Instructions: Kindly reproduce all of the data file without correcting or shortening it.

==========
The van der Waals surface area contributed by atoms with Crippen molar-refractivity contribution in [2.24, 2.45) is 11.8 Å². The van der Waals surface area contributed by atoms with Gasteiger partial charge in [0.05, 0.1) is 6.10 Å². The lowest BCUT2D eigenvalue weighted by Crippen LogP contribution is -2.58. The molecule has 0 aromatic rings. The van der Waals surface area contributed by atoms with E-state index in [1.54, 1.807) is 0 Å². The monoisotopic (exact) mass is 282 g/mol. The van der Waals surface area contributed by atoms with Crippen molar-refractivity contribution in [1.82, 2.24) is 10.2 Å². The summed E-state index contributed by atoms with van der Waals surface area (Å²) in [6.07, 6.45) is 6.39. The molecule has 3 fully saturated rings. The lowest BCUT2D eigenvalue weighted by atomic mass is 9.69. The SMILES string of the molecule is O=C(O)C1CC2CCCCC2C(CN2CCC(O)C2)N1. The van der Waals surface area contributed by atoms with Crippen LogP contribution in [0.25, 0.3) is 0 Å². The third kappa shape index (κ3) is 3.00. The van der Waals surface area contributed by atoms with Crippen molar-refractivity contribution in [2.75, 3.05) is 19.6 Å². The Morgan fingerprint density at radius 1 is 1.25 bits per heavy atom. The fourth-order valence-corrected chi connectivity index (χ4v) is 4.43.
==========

The van der Waals surface area contributed by atoms with Crippen molar-refractivity contribution in [2.24, 2.45) is 11.8 Å². The van der Waals surface area contributed by atoms with Gasteiger partial charge in [0.05, 0.1) is 6.10 Å². The lowest BCUT2D eigenvalue weighted by Crippen LogP contribution is -2.58. The molecule has 0 aromatic rings. The van der Waals surface area contributed by atoms with E-state index in [1.54, 1.807) is 0 Å². The monoisotopic (exact) mass is 282 g/mol. The van der Waals surface area contributed by atoms with Crippen molar-refractivity contribution in [1.82, 2.24) is 10.2 Å². The summed E-state index contributed by atoms with van der Waals surface area (Å²) in [6.07, 6.45) is 6.39. The molecule has 3 fully saturated rings. The lowest BCUT2D eigenvalue weighted by atomic mass is 9.69. The SMILES string of the molecule is O=C(O)C1CC2CCCCC2C(CN2CCC(O)C2)N1. The van der Waals surface area contributed by atoms with Crippen LogP contribution in [0.25, 0.3) is 0 Å². The third kappa shape index (κ3) is 3.00. The van der Waals surface area contributed by atoms with Crippen molar-refractivity contribution in [2.75, 3.05) is 19.6 Å². The Morgan fingerprint density at radius 1 is 1.25 bits per heavy atom. The fourth-order valence-corrected chi connectivity index (χ4v) is 4.43.